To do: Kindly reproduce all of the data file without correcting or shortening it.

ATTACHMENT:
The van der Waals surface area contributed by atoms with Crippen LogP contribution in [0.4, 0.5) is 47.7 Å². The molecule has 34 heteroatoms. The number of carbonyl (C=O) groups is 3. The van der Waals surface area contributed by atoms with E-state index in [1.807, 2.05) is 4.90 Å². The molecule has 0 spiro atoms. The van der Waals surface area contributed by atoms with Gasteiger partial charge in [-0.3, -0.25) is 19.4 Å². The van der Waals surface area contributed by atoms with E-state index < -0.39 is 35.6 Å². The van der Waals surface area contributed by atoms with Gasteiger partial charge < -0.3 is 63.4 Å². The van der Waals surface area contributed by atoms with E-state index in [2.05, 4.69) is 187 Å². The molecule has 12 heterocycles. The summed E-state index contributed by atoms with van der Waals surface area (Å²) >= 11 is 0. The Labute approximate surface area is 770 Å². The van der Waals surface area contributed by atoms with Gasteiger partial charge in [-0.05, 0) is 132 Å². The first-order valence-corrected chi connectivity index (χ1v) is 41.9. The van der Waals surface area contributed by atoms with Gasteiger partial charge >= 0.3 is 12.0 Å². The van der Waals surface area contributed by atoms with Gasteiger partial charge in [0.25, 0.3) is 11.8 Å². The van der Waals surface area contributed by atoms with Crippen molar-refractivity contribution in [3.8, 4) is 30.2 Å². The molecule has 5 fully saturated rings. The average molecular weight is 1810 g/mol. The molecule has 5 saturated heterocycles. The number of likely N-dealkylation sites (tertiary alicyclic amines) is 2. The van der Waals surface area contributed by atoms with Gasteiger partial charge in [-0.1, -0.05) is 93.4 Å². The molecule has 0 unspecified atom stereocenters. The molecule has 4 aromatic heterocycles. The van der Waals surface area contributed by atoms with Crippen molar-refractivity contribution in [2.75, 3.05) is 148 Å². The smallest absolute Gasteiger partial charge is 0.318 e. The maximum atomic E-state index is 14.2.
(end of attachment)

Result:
The van der Waals surface area contributed by atoms with Crippen LogP contribution in [0.4, 0.5) is 47.7 Å². The molecule has 34 heteroatoms. The number of carbonyl (C=O) groups is 3. The van der Waals surface area contributed by atoms with E-state index in [1.807, 2.05) is 4.90 Å². The molecule has 0 spiro atoms. The van der Waals surface area contributed by atoms with Gasteiger partial charge in [-0.3, -0.25) is 19.4 Å². The van der Waals surface area contributed by atoms with E-state index < -0.39 is 35.6 Å². The van der Waals surface area contributed by atoms with Gasteiger partial charge < -0.3 is 63.4 Å². The van der Waals surface area contributed by atoms with E-state index in [2.05, 4.69) is 187 Å². The molecule has 12 heterocycles. The summed E-state index contributed by atoms with van der Waals surface area (Å²) >= 11 is 0. The Labute approximate surface area is 770 Å². The van der Waals surface area contributed by atoms with Gasteiger partial charge in [-0.05, 0) is 132 Å². The first-order valence-corrected chi connectivity index (χ1v) is 41.9. The van der Waals surface area contributed by atoms with Gasteiger partial charge >= 0.3 is 12.0 Å². The van der Waals surface area contributed by atoms with Gasteiger partial charge in [0.25, 0.3) is 11.8 Å². The van der Waals surface area contributed by atoms with Crippen molar-refractivity contribution in [3.8, 4) is 30.2 Å². The molecule has 5 fully saturated rings. The average molecular weight is 1810 g/mol. The molecule has 5 saturated heterocycles. The number of likely N-dealkylation sites (tertiary alicyclic amines) is 2. The van der Waals surface area contributed by atoms with Gasteiger partial charge in [-0.1, -0.05) is 93.4 Å². The molecule has 0 unspecified atom stereocenters. The molecule has 4 aromatic heterocycles. The van der Waals surface area contributed by atoms with Crippen molar-refractivity contribution in [2.75, 3.05) is 148 Å². The smallest absolute Gasteiger partial charge is 0.318 e. The maximum atomic E-state index is 14.2.